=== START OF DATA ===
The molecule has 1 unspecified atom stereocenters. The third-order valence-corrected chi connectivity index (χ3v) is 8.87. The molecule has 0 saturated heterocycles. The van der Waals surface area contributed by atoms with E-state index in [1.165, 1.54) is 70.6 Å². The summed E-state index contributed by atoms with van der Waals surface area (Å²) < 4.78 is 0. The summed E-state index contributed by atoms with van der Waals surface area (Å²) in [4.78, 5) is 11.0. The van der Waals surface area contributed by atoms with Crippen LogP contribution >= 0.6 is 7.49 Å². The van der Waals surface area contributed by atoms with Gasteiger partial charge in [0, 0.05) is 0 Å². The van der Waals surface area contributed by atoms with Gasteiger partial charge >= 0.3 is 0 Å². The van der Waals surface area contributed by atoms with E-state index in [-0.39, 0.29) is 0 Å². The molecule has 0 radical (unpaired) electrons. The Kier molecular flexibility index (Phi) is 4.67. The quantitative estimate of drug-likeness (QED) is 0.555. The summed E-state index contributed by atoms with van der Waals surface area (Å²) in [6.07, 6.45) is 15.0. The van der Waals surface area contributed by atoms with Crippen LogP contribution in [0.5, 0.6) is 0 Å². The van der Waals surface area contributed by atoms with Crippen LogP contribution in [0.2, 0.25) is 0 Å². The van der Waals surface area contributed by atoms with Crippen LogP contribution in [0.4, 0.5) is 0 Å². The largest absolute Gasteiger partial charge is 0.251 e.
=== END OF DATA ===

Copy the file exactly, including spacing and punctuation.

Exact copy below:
The molecule has 1 unspecified atom stereocenters. The third-order valence-corrected chi connectivity index (χ3v) is 8.87. The molecule has 0 saturated heterocycles. The van der Waals surface area contributed by atoms with E-state index in [1.165, 1.54) is 70.6 Å². The summed E-state index contributed by atoms with van der Waals surface area (Å²) < 4.78 is 0. The summed E-state index contributed by atoms with van der Waals surface area (Å²) in [4.78, 5) is 11.0. The van der Waals surface area contributed by atoms with Crippen LogP contribution >= 0.6 is 7.49 Å². The van der Waals surface area contributed by atoms with Gasteiger partial charge in [0, 0.05) is 0 Å². The van der Waals surface area contributed by atoms with Gasteiger partial charge >= 0.3 is 0 Å². The van der Waals surface area contributed by atoms with E-state index in [-0.39, 0.29) is 0 Å². The molecule has 0 radical (unpaired) electrons. The Kier molecular flexibility index (Phi) is 4.67. The quantitative estimate of drug-likeness (QED) is 0.555. The summed E-state index contributed by atoms with van der Waals surface area (Å²) in [6.07, 6.45) is 15.0. The van der Waals surface area contributed by atoms with Crippen LogP contribution in [0.5, 0.6) is 0 Å². The van der Waals surface area contributed by atoms with Crippen LogP contribution in [0.2, 0.25) is 0 Å². The van der Waals surface area contributed by atoms with Crippen LogP contribution in [0.4, 0.5) is 0 Å². The largest absolute Gasteiger partial charge is 0.251 e.